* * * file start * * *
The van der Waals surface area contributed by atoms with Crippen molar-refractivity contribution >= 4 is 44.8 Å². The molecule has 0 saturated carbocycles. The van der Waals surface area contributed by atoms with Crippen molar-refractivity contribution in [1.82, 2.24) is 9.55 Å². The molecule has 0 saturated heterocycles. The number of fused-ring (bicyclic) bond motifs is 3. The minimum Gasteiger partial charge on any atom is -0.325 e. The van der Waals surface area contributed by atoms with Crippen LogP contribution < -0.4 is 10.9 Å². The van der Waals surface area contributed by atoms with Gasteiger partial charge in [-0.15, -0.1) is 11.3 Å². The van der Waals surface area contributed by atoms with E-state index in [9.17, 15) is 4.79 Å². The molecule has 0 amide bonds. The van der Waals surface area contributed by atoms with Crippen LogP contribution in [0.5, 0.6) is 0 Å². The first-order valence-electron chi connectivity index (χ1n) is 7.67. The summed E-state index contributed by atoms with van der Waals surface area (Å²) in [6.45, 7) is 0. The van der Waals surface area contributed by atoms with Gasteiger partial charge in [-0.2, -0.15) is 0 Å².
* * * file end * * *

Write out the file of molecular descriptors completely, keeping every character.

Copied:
The van der Waals surface area contributed by atoms with Crippen molar-refractivity contribution >= 4 is 44.8 Å². The molecule has 0 saturated carbocycles. The van der Waals surface area contributed by atoms with Crippen molar-refractivity contribution in [1.82, 2.24) is 9.55 Å². The molecule has 0 saturated heterocycles. The number of fused-ring (bicyclic) bond motifs is 3. The minimum Gasteiger partial charge on any atom is -0.325 e. The van der Waals surface area contributed by atoms with Crippen LogP contribution < -0.4 is 10.9 Å². The van der Waals surface area contributed by atoms with Gasteiger partial charge in [-0.15, -0.1) is 11.3 Å². The van der Waals surface area contributed by atoms with E-state index in [9.17, 15) is 4.79 Å². The molecule has 0 amide bonds. The van der Waals surface area contributed by atoms with Crippen LogP contribution in [0.5, 0.6) is 0 Å². The first-order valence-electron chi connectivity index (χ1n) is 7.67. The summed E-state index contributed by atoms with van der Waals surface area (Å²) in [6.45, 7) is 0. The van der Waals surface area contributed by atoms with Gasteiger partial charge in [-0.2, -0.15) is 0 Å².